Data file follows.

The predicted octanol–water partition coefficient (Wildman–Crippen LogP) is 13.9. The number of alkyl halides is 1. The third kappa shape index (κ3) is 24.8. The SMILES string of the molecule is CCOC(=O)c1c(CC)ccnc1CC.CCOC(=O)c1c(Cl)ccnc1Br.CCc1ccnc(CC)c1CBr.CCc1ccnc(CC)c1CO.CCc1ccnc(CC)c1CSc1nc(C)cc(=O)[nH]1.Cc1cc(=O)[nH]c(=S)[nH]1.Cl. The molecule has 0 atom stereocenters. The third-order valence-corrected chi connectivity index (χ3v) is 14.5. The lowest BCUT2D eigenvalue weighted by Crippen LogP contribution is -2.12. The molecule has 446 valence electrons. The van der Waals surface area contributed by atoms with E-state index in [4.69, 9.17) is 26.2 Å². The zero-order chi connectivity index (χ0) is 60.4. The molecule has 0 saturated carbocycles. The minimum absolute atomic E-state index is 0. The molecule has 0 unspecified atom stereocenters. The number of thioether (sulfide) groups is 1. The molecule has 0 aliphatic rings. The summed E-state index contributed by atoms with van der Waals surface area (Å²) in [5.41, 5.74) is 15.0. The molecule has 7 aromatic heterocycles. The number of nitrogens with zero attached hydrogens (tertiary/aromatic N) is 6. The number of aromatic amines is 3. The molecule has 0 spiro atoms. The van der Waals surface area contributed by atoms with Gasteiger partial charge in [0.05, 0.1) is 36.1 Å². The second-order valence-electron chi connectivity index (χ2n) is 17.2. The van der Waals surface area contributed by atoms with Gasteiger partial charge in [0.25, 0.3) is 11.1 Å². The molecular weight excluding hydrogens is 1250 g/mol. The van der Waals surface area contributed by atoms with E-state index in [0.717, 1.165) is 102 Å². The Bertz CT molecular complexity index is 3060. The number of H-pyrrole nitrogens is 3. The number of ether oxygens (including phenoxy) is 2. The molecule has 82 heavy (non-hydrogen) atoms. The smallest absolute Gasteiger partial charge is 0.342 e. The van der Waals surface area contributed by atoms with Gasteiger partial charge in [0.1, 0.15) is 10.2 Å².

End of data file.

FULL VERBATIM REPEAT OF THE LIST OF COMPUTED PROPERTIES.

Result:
The predicted octanol–water partition coefficient (Wildman–Crippen LogP) is 13.9. The number of alkyl halides is 1. The third kappa shape index (κ3) is 24.8. The SMILES string of the molecule is CCOC(=O)c1c(CC)ccnc1CC.CCOC(=O)c1c(Cl)ccnc1Br.CCc1ccnc(CC)c1CBr.CCc1ccnc(CC)c1CO.CCc1ccnc(CC)c1CSc1nc(C)cc(=O)[nH]1.Cc1cc(=O)[nH]c(=S)[nH]1.Cl. The molecule has 0 atom stereocenters. The third-order valence-corrected chi connectivity index (χ3v) is 14.5. The lowest BCUT2D eigenvalue weighted by Crippen LogP contribution is -2.12. The molecule has 446 valence electrons. The van der Waals surface area contributed by atoms with E-state index in [4.69, 9.17) is 26.2 Å². The zero-order chi connectivity index (χ0) is 60.4. The molecule has 0 saturated carbocycles. The minimum absolute atomic E-state index is 0. The molecule has 0 unspecified atom stereocenters. The number of thioether (sulfide) groups is 1. The molecule has 0 aliphatic rings. The summed E-state index contributed by atoms with van der Waals surface area (Å²) in [5.41, 5.74) is 15.0. The molecule has 7 aromatic heterocycles. The number of nitrogens with zero attached hydrogens (tertiary/aromatic N) is 6. The number of aromatic amines is 3. The molecule has 0 spiro atoms. The van der Waals surface area contributed by atoms with Gasteiger partial charge in [0.05, 0.1) is 36.1 Å². The second-order valence-electron chi connectivity index (χ2n) is 17.2. The van der Waals surface area contributed by atoms with Gasteiger partial charge in [0.25, 0.3) is 11.1 Å². The molecular weight excluding hydrogens is 1250 g/mol. The van der Waals surface area contributed by atoms with E-state index in [0.717, 1.165) is 102 Å². The Bertz CT molecular complexity index is 3060. The number of H-pyrrole nitrogens is 3. The number of ether oxygens (including phenoxy) is 2. The molecule has 82 heavy (non-hydrogen) atoms. The smallest absolute Gasteiger partial charge is 0.342 e. The van der Waals surface area contributed by atoms with Gasteiger partial charge in [0.1, 0.15) is 10.2 Å².